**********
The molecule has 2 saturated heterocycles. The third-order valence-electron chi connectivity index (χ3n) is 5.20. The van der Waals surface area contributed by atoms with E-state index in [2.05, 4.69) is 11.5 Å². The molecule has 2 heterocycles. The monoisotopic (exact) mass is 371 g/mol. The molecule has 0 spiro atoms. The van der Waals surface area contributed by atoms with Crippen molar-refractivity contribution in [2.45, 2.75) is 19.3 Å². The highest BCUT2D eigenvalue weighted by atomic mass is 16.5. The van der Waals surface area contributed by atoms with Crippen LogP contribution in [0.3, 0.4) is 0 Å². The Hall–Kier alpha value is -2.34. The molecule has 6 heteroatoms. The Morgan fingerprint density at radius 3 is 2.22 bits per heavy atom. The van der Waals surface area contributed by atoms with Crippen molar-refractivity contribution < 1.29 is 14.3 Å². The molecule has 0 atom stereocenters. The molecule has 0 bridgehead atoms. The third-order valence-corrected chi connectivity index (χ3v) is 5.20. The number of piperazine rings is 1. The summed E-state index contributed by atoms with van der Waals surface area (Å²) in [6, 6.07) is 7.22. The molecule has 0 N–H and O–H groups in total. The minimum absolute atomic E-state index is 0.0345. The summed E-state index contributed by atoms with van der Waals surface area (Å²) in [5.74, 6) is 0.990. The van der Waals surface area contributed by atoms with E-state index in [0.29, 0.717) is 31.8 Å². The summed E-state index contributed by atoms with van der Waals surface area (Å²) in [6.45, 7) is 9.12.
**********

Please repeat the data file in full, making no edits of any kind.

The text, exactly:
The molecule has 2 saturated heterocycles. The third-order valence-electron chi connectivity index (χ3n) is 5.20. The van der Waals surface area contributed by atoms with E-state index in [2.05, 4.69) is 11.5 Å². The molecule has 2 heterocycles. The monoisotopic (exact) mass is 371 g/mol. The molecule has 0 spiro atoms. The van der Waals surface area contributed by atoms with Crippen molar-refractivity contribution in [2.45, 2.75) is 19.3 Å². The highest BCUT2D eigenvalue weighted by atomic mass is 16.5. The van der Waals surface area contributed by atoms with Crippen LogP contribution in [0.3, 0.4) is 0 Å². The Hall–Kier alpha value is -2.34. The molecule has 6 heteroatoms. The Morgan fingerprint density at radius 3 is 2.22 bits per heavy atom. The van der Waals surface area contributed by atoms with Crippen molar-refractivity contribution < 1.29 is 14.3 Å². The molecule has 0 atom stereocenters. The molecule has 0 bridgehead atoms. The third-order valence-corrected chi connectivity index (χ3v) is 5.20. The number of piperazine rings is 1. The summed E-state index contributed by atoms with van der Waals surface area (Å²) in [6, 6.07) is 7.22. The molecule has 0 N–H and O–H groups in total. The minimum absolute atomic E-state index is 0.0345. The summed E-state index contributed by atoms with van der Waals surface area (Å²) in [5.74, 6) is 0.990. The van der Waals surface area contributed by atoms with E-state index in [0.29, 0.717) is 31.8 Å². The summed E-state index contributed by atoms with van der Waals surface area (Å²) in [6.45, 7) is 9.12.